Social media: Egyptians fired up after Burger King exploits Suez Canal crisis

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Burger King

Egyptian social media users launched the hashtag #BoycottBurgerKing after the fast-food restaurant chain promoted a sandwich on Twitter by using an aerial photo of the Suez Canal blockage.

In the advertisement, Burger King Chile superimposed the image of a Double Whopper sandwich in place of the 430-yard Ever Given cargo ship, which was grounded in the Suez Canal and halted maritime trade in the region for almost a week.

The container carrier hit the eastern bank of the narrow shipping lane March 23 and became wedged diagonally across its span. Shipping convoys through the canal resumed on Monday evening after tugs finally pulled the Ever Given free.

Burger King Global CMO Fernando Machado shared the ad on Twitter and wrote, “Great post from Burger King Chile” accompanied by a laughing emoji.

Many Egyptian social-media users did not find it funny.

“The Burger King in Chile took advantage of the global trend of the ship and they suggested their sandwich was as big as the ship that got stuck in the Suez Canal,” Sameh Al-Rifai wrote on Twitter.

Social-media users described the ad as “bad manners of the company” and urged other users to boycott Burger King restaurants and products.

“A call to every honorable Egyptian, a call to all Arab brothers, a call to everyone who loves Egypt — Boycott the Burger King chain,” Muhammad Shaalan tweeted.

During the blockage crisis, Egyptians were worried because maritime navigation in the Suez Canal stopped for six days as other ships backed up for miles in both directions. The canal links the Mediterranean with the Red Sea, through which more than 10 percent of global maritime trade passes through.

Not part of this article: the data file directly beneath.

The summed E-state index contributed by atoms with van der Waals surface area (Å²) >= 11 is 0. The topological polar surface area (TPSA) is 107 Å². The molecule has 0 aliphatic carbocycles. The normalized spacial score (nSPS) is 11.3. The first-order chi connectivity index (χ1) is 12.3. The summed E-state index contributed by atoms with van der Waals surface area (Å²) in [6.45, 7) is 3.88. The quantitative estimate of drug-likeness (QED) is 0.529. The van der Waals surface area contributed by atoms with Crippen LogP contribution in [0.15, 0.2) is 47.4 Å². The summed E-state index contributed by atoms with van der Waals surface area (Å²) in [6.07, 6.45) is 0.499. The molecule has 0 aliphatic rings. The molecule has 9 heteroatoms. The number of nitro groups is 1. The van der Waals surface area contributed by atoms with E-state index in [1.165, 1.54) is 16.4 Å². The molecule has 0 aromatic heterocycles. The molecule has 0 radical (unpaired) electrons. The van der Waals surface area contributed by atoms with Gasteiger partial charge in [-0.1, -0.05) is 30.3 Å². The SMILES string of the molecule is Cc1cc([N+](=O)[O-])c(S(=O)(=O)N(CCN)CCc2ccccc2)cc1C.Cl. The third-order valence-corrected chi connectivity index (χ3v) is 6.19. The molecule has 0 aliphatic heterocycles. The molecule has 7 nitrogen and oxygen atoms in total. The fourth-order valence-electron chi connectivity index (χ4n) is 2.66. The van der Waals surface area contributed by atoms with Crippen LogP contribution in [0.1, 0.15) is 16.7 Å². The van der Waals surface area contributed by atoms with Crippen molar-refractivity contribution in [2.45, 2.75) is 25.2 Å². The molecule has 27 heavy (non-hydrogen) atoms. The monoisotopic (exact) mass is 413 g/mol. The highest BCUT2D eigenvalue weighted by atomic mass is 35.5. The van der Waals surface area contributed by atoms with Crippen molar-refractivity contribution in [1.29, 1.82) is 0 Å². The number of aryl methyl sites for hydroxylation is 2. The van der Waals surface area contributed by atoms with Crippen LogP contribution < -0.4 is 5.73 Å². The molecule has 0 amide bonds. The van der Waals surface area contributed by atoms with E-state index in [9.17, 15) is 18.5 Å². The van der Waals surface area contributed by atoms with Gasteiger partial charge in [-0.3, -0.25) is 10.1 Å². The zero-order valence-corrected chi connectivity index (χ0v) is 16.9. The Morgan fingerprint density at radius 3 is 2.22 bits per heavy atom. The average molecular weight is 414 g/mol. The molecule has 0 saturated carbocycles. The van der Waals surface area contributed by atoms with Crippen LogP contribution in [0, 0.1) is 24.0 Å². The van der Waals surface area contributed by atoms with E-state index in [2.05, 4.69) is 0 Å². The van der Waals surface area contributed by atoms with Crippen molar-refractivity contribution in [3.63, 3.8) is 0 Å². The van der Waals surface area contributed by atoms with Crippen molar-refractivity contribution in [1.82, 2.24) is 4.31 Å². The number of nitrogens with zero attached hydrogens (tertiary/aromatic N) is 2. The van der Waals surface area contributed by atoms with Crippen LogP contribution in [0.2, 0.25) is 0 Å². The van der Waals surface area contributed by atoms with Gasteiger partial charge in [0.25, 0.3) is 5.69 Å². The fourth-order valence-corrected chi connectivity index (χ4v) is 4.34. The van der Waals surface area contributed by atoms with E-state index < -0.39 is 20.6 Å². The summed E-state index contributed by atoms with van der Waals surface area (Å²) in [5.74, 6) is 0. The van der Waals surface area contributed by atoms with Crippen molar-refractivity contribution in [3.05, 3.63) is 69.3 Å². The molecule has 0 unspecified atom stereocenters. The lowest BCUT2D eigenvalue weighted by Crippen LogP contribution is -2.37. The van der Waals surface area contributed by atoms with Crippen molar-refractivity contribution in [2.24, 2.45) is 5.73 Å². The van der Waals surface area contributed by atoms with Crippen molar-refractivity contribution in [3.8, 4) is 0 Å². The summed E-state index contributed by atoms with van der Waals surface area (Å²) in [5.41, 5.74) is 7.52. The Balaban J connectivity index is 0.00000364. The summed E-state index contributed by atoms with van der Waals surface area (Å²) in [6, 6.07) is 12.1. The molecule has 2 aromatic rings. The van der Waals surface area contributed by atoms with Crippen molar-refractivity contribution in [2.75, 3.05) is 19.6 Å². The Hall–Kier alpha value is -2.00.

“Mocking others’ crises is a psychological issue, apart from the restaurant,” activist Muhammad Rashid wrote on Twitter while using the hashtag.

#BoycottBurgerKing attracted thousands of tweets, all of which included strong criticism of the company and explicit calls for an inclusive boycott.

“The disaster is that you now mean nothing for the people who rely on fast food,” another social-media user wrote.

However, there was another group of Twitterati who saw nothing wrong with the Burger King ad and considered it a smart way of riding the wave of the crisis.

But this is not the first time Burger King has found itself on the griddle and getting burnt over an offensive tongue-in-cheek tweet.

Three weeks ago on International Women’s Day, a tweet from Burger King UK read: “Women belong in the kitchen” and it backfired massively on the fast-food burger brand.

While the thread was meant to reference the male-dominated UK kitchens and attempt to help women break through by awarding culinary scholarships, the chain deleted the tweet and issued an apology instead.


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